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Differences in differential gene expression between young and mature Arabidopsis C58 tumours

Authors

  • W.-M. Xiao,

    1. Key Laboratory of Horticulture Science for Southern Mountainous Regions, Ministry of Education, College of Horticulture and Landscape Architecture, Southwest University, Chongqing, China
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  • M.-C. Zhao,

    1. Key Laboratory of Horticulture Science for Southern Mountainous Regions, Ministry of Education, College of Horticulture and Landscape Architecture, Southwest University, Chongqing, China
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  • M. Zou,

    1. Key Laboratory of Horticulture Science for Southern Mountainous Regions, Ministry of Education, College of Horticulture and Landscape Architecture, Southwest University, Chongqing, China
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  • Y.-D. Tan,

    Corresponding author
    1. College of Life Science, Hunan Normal University, Changsha, China
    • Correspondence

      Y.-D. Tan, College of Life Science, Hunan Normal University, 410081 Changsha, China.

      E-mail: tanyuande@gmail.com

      and

      X.-G. Zhang, Key Laboratory of Horticulture Science for Southern Mountainous Regions, Ministry of Education, College of Horticulture and Landscape Architecture, Southwest University, 400715 Chongqing, China.

      E-mail: zhangdupian@swu.edu.cn

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  • X.-G. Zhang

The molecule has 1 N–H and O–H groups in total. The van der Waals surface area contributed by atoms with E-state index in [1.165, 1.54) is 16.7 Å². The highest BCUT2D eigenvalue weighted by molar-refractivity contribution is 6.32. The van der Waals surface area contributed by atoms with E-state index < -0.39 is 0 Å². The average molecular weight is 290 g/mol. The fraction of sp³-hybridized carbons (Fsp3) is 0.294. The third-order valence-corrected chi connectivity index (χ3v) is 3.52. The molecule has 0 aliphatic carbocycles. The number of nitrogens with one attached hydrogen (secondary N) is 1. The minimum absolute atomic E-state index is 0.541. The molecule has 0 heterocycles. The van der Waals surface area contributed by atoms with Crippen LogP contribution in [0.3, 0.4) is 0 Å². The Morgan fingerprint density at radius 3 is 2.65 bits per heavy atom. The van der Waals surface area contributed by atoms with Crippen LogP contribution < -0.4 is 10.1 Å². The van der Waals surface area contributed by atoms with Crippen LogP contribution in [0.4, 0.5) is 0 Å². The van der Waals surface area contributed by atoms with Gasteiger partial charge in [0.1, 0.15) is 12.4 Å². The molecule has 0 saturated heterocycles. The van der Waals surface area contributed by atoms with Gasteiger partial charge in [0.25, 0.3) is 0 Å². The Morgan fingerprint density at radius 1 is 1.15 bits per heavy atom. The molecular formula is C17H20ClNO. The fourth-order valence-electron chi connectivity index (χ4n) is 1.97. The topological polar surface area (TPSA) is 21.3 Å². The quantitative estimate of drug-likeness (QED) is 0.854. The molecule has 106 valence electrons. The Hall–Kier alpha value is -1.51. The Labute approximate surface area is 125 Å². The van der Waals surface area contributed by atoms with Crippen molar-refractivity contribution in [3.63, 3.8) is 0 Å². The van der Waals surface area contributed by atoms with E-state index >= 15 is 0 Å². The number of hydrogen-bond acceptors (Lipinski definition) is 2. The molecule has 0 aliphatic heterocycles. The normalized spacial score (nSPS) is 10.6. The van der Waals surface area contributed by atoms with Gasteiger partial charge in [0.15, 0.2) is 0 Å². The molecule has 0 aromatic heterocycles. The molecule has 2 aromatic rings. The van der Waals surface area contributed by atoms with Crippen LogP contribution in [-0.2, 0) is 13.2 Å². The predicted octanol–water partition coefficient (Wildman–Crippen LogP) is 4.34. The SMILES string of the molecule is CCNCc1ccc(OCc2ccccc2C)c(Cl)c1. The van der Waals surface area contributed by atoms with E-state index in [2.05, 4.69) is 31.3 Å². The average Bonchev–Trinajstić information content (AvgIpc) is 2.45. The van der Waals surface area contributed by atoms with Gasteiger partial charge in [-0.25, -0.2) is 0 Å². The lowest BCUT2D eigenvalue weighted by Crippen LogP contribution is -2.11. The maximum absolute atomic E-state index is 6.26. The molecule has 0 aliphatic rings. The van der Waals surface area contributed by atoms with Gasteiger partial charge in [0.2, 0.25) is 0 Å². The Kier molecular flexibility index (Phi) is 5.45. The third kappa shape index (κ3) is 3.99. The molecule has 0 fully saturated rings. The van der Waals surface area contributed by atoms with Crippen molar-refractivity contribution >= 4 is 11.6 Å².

Corresponding author
    1. Key Laboratory of Horticulture Science for Southern Mountainous Regions, Ministry of Education, College of Horticulture and Landscape Architecture, Southwest University, Chongqing, China
    • Correspondence

      Y.-D. Tan, College of Life Science, Hunan Normal University, 410081 Changsha, China.

      E-mail: tanyuande@gmail.com

      and

      X.-G. Zhang, Key Laboratory of Horticulture Science for Southern Mountainous Regions, Ministry of Education, College of Horticulture and Landscape Architecture, Southwest University, 400715 Chongqing, China.

      E-mail: zhangdupian@swu.edu.cn

    Search for more papers by this author

Abstract

Tumorigenesis of plants triggered by Agrobacterium tumefaciens has been investigated for over a century, but a global study on changes in gene expression in plant tumours during growth and development has received little attention so far due to technical difficulties. Recently a great advance in ‘omic’ technologies, e.g. microarray, proteome and transcriptome analyses, has allowed differential expression profiling of genes for metabolic regulation during plant tumour growth and development. Deeken et al.(The Plant Cell Online, 18, 3617) and Lee C.-W. et al.(The Plant Cell Online, 21, 2948) used a fold change approach to profile genes differentially expressed (DE) between Arabidopsis inflorescence stalks infected with Agrobacterium strains C58 (carrying T-DNA) or GV3101 (without T-DNA) and control stalks at 3 hours, 6 days and 35 days after inoculation. We utilised ranking analysis of microarray data, a modified t-test approach, to further analyse these microarray data and compared DE gene functioning in photosynthesis, energy, nucleotide, RNA, DNA, protein and lipid metabolism, biological defence, cell wall and signalling pathways in young (6-day-old) and mature (35-day-old) tumours. There were large differences in differential expression of genes for these basic metabolic pathways between young and mature tumours. In young tumours, more genes were up-regulated in most metabolic functional categories than down-regulated, whereas in mature tumours, genes involved in basic and major metabolic pathways were more down-regulated than up-regulated, strongly indicating that relative to the control stalk, many metabolic pathways were enhance in young tumours but decayed or tended to be decayed in mature tumours.

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